This blog has frequently drawn attention to the extremely close correlation between China’s consumer inflation (CPI) trends and world commodity prices – Figure 1. It is world commodity prices, rather than monetary data, which provides the best indicator of China’s inflation trends. In that light how is China’s 3.6% CPI figure for March to be analysed? As China’s inflation trend is a major determinant of China’s ability, or otherwise, to pursue expansionary economic policies this is a major issue not only for that country but for the world economy.
It is evident China’s CPI is not powerful enough to drive world commodity prices. The correlation between the two indicators therefore necessarily shows either, or both, that world commodity prices determine China’s CPI shifts, or more probably that some third factor, for example overall global economic trends, determines both. In either case China’s CPI would be expected to follow trends in global commodity prices.
In that light China’s 3.6% CPI for March is not particularly surprising. Despite the monthly increase from 3.2% in February the overall downward trend in China’s inflation continues – Figure 2. The 3.6% CPI figure in March is a decline of almost half since the 6.5% peak in July 2011 and is within the government’s 4.0% target.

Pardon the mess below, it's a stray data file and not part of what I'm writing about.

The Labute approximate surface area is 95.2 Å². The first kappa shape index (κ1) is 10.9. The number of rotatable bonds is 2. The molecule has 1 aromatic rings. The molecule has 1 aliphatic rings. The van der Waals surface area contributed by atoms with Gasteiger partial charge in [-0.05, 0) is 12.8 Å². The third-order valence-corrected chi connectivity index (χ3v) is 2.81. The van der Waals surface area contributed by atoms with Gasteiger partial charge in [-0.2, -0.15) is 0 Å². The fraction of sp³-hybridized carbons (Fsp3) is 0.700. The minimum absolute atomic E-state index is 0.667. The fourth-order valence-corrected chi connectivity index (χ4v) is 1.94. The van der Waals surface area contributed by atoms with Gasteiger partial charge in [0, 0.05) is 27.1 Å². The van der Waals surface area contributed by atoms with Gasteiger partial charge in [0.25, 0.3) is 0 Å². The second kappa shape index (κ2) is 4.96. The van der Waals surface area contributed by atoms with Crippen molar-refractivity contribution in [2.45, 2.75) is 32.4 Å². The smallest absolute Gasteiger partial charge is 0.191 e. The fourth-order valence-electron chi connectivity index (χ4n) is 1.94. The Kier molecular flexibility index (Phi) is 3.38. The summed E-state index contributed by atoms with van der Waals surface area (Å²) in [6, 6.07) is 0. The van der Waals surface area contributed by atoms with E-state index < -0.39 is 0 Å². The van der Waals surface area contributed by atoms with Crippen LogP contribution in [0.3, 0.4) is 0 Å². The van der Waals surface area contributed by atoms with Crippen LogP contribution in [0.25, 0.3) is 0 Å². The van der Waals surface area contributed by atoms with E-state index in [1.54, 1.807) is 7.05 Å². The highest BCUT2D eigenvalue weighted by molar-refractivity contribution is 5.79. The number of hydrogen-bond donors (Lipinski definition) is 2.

The fact that March saw an upward tick within a descending trend of China’s inflation is in line with the fact that, as this blog has analysed, world commodity prices stopped falling between December and the end of March – Figure 3. This, as was noted here, was likely to slow the decline of China’s inflation rate and therefore the March figure was not highly surprising. What is significant, however, is that late in March and so far in April a new downturn in international commodity prices started, probably under the impact of softening in the global economy – Figure 3. If that downturn continues then, as analysed here, it would be expected that China’s CPI would start to decline again.
Therefore, to have a perspective on China’s economy, world commodity prices and China’s CPI in April must be watched closely. If global commodity price changes continue their downwards trend it would also be anticipated, on the basis of existing trends, that China’s CPI will also fall – creating further room for expansionary policies. If world commodity prices were to fall, but China’s CPI did not, it would indicate that existing correlations between global commodity prices and China’s CPI no longer held.
April will therefore be a significant month not only for China’s economy but for the theoretical analysis of it.